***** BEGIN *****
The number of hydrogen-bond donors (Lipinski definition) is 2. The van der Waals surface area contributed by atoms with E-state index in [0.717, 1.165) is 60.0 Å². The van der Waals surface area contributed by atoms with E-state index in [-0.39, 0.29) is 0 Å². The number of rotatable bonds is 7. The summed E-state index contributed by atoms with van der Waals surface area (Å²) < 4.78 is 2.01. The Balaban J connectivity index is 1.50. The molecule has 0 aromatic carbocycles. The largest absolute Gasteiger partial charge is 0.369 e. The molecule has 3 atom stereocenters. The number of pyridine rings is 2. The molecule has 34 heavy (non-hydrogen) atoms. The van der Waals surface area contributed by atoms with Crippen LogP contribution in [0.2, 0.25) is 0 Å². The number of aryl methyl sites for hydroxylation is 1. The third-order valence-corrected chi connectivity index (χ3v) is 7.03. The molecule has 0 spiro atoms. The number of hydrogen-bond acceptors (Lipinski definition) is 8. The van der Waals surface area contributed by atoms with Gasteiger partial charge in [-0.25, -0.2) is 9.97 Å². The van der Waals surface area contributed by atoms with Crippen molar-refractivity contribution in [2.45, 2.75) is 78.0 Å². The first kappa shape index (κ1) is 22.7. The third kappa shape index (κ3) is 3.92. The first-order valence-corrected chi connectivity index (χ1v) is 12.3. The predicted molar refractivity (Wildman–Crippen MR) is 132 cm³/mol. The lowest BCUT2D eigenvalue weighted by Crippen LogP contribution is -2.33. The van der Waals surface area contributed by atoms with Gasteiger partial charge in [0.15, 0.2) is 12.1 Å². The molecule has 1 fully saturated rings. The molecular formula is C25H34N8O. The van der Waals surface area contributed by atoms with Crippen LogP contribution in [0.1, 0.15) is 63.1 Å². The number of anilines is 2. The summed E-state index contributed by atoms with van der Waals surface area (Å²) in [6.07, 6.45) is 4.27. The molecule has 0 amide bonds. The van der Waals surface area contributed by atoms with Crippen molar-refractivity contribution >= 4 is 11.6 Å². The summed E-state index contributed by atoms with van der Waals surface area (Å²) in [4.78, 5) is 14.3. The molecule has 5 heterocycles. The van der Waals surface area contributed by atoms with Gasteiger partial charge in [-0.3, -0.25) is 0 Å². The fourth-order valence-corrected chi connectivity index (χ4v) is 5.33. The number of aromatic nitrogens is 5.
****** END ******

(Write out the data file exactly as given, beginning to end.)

The number of hydrogen-bond donors (Lipinski definition) is 2. The van der Waals surface area contributed by atoms with E-state index in [0.717, 1.165) is 60.0 Å². The van der Waals surface area contributed by atoms with E-state index in [-0.39, 0.29) is 0 Å². The number of rotatable bonds is 7. The summed E-state index contributed by atoms with van der Waals surface area (Å²) < 4.78 is 2.01. The Balaban J connectivity index is 1.50. The molecule has 0 aromatic carbocycles. The largest absolute Gasteiger partial charge is 0.369 e. The molecule has 3 atom stereocenters. The number of pyridine rings is 2. The molecule has 34 heavy (non-hydrogen) atoms. The van der Waals surface area contributed by atoms with Crippen LogP contribution in [0.2, 0.25) is 0 Å². The number of aryl methyl sites for hydroxylation is 1. The third-order valence-corrected chi connectivity index (χ3v) is 7.03. The molecule has 0 spiro atoms. The number of hydrogen-bond acceptors (Lipinski definition) is 8. The van der Waals surface area contributed by atoms with Gasteiger partial charge in [-0.25, -0.2) is 9.97 Å². The van der Waals surface area contributed by atoms with Crippen molar-refractivity contribution in [2.45, 2.75) is 78.0 Å². The first kappa shape index (κ1) is 22.7. The third kappa shape index (κ3) is 3.92. The first-order valence-corrected chi connectivity index (χ1v) is 12.3. The predicted molar refractivity (Wildman–Crippen MR) is 132 cm³/mol. The lowest BCUT2D eigenvalue weighted by Crippen LogP contribution is -2.33. The van der Waals surface area contributed by atoms with Gasteiger partial charge in [0.15, 0.2) is 12.1 Å². The molecule has 1 fully saturated rings. The molecular formula is C25H34N8O. The van der Waals surface area contributed by atoms with Crippen LogP contribution in [0.1, 0.15) is 63.1 Å². The number of anilines is 2. The summed E-state index contributed by atoms with van der Waals surface area (Å²) in [6.07, 6.45) is 4.27. The molecule has 0 amide bonds. The van der Waals surface area contributed by atoms with Crippen molar-refractivity contribution >= 4 is 11.6 Å². The summed E-state index contributed by atoms with van der Waals surface area (Å²) in [4.78, 5) is 14.3. The molecule has 5 heterocycles. The van der Waals surface area contributed by atoms with Gasteiger partial charge in [-0.3, -0.25) is 0 Å². The fourth-order valence-corrected chi connectivity index (χ4v) is 5.33. The number of aromatic nitrogens is 5.